>> My Comments: The above reply of Mr JLNehru, makes me think if Jawahar Lal Nehru was even a fit candidate to lead a nation as big and as diverse as India. India definitely missed Sardar Vallabh Bhai Patel.

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Re: Remembering a War: The 1962 Indo-China War

Postby Raj Singh » 20 Dec 2002 21:46

Quote, from another board..

http://www.rediff.com/news/2002/dec/20chin.htm

India mistook Chinese restraint for weakness and paid the price, says Rong Ying

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Re: Remembering a War: The 1962 Indo-China War

Postby svinayak » 23 Dec 2002 00:29

muddar, Read Barat Karnad's book Nuclear Weapons and National Security to get a complete picture of Nehru's idea of national security and military. All your questions will be answered.

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Re: Remembering a War: The 1962 Indo-China War

Postby member_4730 » 23 Dec 2002 04:25

view of china-india border war from a third party.
http://www.globalsecurity.org/military/library/report/1984/CJB.htm

author: CALVIN, James Barnard, Lieutenant Commander,U. S. Navy
Date: April 1984

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Re: Remembering a War: The 1962 Indo-China War

Postby Ashok » 29 Dec 2002 01:44

Has anyone here read "Peking versus Delhi" by George Patterson (New York, F.A.Praeger (1964))?
Any comments? Patterson also seems to have written another book called, I think, Requiem for Tibet.

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Re: Remembering a War: The 1962 Indo-China War

Postby Harsh » 04 Jan 2003 04:31

Does anyone know whether Dhola peak is SW of Hathungla, W-SW of the same, or W-NW of it?

I have come across 8 sources that all have different opinions of where Dhola should be, while Hatungla more or less is in the same place.

This is significant because Dhola's position is crux for PRC claims on the position of the McMahon boundary in this area.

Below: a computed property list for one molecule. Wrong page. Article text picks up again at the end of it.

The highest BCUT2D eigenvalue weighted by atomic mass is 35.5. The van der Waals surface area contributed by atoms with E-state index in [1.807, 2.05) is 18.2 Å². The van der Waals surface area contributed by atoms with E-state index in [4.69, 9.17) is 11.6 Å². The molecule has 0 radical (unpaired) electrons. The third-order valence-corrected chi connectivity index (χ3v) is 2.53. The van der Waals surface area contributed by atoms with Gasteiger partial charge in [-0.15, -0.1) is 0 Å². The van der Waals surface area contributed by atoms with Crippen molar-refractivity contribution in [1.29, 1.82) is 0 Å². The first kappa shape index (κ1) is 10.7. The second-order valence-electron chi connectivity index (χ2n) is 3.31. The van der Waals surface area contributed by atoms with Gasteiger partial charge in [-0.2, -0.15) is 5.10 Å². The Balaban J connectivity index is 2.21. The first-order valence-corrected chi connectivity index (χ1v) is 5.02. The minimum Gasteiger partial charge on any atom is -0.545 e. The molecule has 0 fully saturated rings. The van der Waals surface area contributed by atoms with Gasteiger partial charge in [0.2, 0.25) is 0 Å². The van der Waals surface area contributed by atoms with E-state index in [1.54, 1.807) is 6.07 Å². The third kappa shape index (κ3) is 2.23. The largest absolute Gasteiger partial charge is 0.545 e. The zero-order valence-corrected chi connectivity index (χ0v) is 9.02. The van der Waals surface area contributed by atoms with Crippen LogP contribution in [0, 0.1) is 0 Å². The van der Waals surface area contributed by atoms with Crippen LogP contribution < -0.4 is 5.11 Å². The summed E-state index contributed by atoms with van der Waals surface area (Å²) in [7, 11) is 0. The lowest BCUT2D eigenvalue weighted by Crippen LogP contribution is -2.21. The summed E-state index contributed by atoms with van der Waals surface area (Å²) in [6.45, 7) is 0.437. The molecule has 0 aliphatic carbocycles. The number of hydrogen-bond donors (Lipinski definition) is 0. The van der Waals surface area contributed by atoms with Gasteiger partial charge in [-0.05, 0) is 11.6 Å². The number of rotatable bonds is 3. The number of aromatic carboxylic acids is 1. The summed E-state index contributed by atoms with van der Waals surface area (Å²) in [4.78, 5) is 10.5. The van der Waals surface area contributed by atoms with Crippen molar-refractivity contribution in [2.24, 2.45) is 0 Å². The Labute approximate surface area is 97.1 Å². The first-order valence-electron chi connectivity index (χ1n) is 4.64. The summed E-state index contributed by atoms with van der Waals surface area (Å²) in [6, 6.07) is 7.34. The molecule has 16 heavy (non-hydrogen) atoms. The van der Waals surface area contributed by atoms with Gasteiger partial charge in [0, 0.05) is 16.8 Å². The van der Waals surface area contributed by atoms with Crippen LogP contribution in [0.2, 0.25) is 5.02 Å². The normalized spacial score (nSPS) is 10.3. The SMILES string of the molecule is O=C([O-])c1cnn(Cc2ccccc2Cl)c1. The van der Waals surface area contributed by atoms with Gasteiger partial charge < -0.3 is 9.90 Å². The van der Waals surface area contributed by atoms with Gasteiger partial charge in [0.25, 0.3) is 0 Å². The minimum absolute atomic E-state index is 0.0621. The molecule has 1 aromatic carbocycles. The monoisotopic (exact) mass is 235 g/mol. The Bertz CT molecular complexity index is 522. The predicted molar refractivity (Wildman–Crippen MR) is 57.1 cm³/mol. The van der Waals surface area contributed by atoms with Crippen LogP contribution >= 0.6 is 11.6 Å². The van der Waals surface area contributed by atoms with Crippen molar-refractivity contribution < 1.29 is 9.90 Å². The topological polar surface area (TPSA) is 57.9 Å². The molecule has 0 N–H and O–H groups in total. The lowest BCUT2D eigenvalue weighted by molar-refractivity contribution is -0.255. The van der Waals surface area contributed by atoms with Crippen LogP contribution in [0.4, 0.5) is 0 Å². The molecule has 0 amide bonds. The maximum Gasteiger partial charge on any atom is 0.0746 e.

Any ideas, anyone?

-Harshavardhan

PS, John Lin, as I mentinoed once in a previous SI thread, LtCom. Barnard uses only Chinese-sympathetic sources to deal with the legal basis of the war... even goes so far as to call Maxwell's book "the most thorough, comprehensive and objective coverage of the 1962 Border War." :roll: (This was written back when Maxwell was in vogue.) The two Indian sources he allows himself to glance at - though juding from his paper that is simply all he did - he calls "biased." :confused:

This is hardly a third-party look at the war. It is no surprise that this take is generally categorized as ignorable - except, that is, to the poster arguing for the Chinese position.

-=-=-=-=-=-=-=-=-
The 1962 Sino-Indian War Website.
-=-=-=-=-=-=-=-=-
PLEASE VISIT THE LET INDIA DEVELOP petition today!

Sign the Petition. Spread the Word. Spread the Cause.

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Re: Remembering a War: The 1962 Indo-China War

Postby Harsh » 04 Jan 2003 22:21

Originally posted by Harshavardhan:
[QB]Does anyone know whether Dhola peak is SW of Hathungla, W-SW of the same, or W-NW of it?
Anyone? :(

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Re: Remembering a War: The 1962 Indo-China War

Postby Ashok » 05 Jan 2003 08:42

Originally posted by Harshavardhan:
[QB]Does anyone know whether Dhola peak is SW of Hathungla, W-SW of the same, or W-NW of it?
Harsh, have you looked at the publication by the Ministry of External Affairs GoI, entitled "Reports of the officials of the govts of India & the People's Republic of China on the boundary question" ? it was published in 1961 & includes whole lists of questions & answers from either side on specific boundary features. Incidentally, of the 118 clarifications requested by India, China found it convenient to answer to only 59, unlike the Indian side's replying to all 57 questions put forth by China.
Perhaps you could find something there -- the reports are too detailed & unindexed to make it easy reading.

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Re: Remembering a War: The 1962 Indo-China War

Postby debjani » 05 Jan 2003 08:56

Chang Tang,

Some here found you sarcastic. I dont agree with them. I find you ludicrously humourous.

Happy New Year and may it keep you happy.

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Re: Remembering a War: The 1962 Indo-China War

Postby Ashok » 07 Jan 2003 10:16

There seem to be some fairly detailed maps of Tibet & its borders at the Tibet Map Institute page at
http://www.tibetmap.com
Harsh, you might want to take a look at them. I could not find Dhola or HathungLa there, though. Arunachal Pradesh, Assam etc all fall under the title "Assam" on the maps.